Search for:
WhatsApp Testing Shortcut to Let You Quickly Forward Stickers

[ad_1]

WhatsApp has started testing a new shortcut to let users quickly forward stickers to their contacts. The change has initially been implemented for beta testers on Android, though it may reach the masses in the coming days. It comes days after WhatsApp introduced a custom sticker maker for its desktop and Web users to let them easily create new stickers. The instant messaging app owned by Meta (formally called Facebook) has been using stickers as one of the key sources to allow individuals to express themselves using small visuals. It also allowed third parties to build stickers for the app.

As spotted by WhatsApp features tracker WABetaInfo, WhatsApp for Android beta version 2.21.24.11 has brought the dedicated shortcut to let users quickly forward stickers. It also appeared for some beta testers on earlier versions. Gadgets 360 was able to see the update on the recent WhatsApp beta.

The forward shortcut sits next to the sticker you have in your message thread to let you instantly share with others on WhatsApp. You need to tap the shortcut and then select the contact with whom you want to share your sticker. This cuts down the normal process where you need to tap and hold the sticker and then hit the Forward button from the top bar to share it with your contacts.

WhatsApp already has a forward shortcut for images that works in a similar manner and helps you quickly share the images you have in your threads.

You can check out the update by downloading the latest WhatsApp for Android beta version after enrolling as a tester for WhatsApp on the Google Play Beta testing programme. Alternatively, you can look at the changes by sideloading the APK file of the beta version from APK Mirror.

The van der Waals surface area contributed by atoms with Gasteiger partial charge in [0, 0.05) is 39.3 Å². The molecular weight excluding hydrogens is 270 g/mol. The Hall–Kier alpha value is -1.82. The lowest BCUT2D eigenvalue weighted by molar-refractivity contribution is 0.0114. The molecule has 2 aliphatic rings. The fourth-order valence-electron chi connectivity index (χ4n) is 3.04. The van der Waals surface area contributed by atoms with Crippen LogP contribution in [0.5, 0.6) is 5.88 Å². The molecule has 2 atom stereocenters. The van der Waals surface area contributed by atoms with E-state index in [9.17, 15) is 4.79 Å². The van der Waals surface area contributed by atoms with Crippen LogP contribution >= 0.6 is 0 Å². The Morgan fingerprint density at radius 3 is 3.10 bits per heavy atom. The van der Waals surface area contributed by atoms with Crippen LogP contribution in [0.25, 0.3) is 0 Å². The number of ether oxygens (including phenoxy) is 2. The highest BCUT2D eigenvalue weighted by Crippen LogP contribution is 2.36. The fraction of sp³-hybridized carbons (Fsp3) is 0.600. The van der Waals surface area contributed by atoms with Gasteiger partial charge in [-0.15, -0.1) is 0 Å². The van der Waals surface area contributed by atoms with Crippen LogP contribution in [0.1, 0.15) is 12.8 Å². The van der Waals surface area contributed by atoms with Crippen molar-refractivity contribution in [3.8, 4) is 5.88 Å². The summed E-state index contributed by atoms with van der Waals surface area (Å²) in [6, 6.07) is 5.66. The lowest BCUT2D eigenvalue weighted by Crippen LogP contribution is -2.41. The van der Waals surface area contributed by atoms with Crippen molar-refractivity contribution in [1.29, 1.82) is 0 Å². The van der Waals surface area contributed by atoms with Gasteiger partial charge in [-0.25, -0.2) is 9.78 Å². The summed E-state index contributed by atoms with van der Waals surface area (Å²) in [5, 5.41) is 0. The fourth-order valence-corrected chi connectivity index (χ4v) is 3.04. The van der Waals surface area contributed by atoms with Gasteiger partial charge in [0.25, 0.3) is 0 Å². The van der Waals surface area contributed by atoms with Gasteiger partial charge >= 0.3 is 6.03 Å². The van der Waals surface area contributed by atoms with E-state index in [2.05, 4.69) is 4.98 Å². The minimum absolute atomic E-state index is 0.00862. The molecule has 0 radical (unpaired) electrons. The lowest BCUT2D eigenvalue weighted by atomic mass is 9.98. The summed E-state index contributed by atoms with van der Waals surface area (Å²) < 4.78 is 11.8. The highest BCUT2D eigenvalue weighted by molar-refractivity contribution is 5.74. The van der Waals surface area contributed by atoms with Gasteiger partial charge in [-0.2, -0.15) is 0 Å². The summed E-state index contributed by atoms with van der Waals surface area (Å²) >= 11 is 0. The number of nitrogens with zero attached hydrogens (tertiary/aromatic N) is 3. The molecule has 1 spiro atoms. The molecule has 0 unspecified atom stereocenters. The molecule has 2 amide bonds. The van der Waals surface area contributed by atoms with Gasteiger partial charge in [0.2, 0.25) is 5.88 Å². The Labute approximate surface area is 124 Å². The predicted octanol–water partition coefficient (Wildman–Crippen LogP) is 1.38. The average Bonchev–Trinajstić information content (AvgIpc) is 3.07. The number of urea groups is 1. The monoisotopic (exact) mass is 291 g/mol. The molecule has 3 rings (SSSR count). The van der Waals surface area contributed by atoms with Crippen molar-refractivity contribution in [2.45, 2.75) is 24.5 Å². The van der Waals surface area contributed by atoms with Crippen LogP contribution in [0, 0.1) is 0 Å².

WhatsApp introduced stickers on its platform back in October 2018. Since then, the messaging app has brought a list of updates to let people easily and more actively share stickers on the platform. It also launched stickers in Pay Mode in October this year and recently allowed Web and desktop users to start creating custom stickers to share on the platform.


For the latest tech news and reviews, follow Gadgets 360 on Twitter, Facebook, and Google News. For the latest videos on gadgets and tech, subscribe to our YouTube channel.


Jagmeet Singh writes about consumer technology for Gadgets 360, out of New Delhi. Jagmeet is a senior reporter for Gadgets 360, and has frequently written about apps, computer security, Internet services, and telecom developments. Jagmeet is available on Twitter at @JagmeetS13 or Email at jagmeets@ndtv.com. Please send in your leads and tips.
More

Xiaomi to Open Car Plant in Beijing With Annual Output of 300,000 Vehicles, Government Says

Related Stories



[ad_2]

Source link

Why Does Elon Musk Want NASA to ‘Avenge the Dinosaurs’?

[ad_1]

Elon Musk has wished luck to NASA’s planetary defence mission DART in his typical cryptic style. The mission, launched on Wednesday, is set to give a non-threatening asteroid a small nudge to see whether it can change its direction. But the SpaceX and Tesla CEO, known to find fun in most serious situations, said he wanted the mission to avenge the devastation an asteroid caused on Earth that led to the extinction of dinosaurs which roamed this planet some 650 million years ago.

“Avenge the dinosaurs,” Musk tweeted, referring to the extinction event which took place millions of years ago when an asteroid crashed into Earth eliminating the dinosaur species. Musk’s reaction came on a tweet by a NASA handle on the launch of the Double Asteroid Redirection Test (DART) mission.

“Asteroids have been hitting the Earth for billions of years. Now, we begin to make it stop. NASA’s planetary defense test mission – the DART mission – has lifted off and is now on a journey to impact an asteroid in the fall of 2022,” NASA Asteroid Watch had tweeted.

Twitter users reacted to Musk’s tweet with their own funny takes. “Yes. I won’t tolerate another dinosaur extinction,” replied one user.

The DART mission launched aboard a SpaceX Falcon 9 rocket from a base in California. Its mission is to hit an asteroid to test the technology for defending Earth against any potential incoming asteroid or comet hazards. The asteroid, a moonlet named Dimorphos, is approximately 530 feet in diameter and currently not a threat to Earth. But it belongs to a class of bodies known as Near-Earth Objects. The mission’s objective is to only slightly change the asteroid’s motion in a way that can be accurately measured using ground-based telescopes.

The spacecraft will hit the moonlet between September 26 and October 1 next year.




[ad_2]

Source link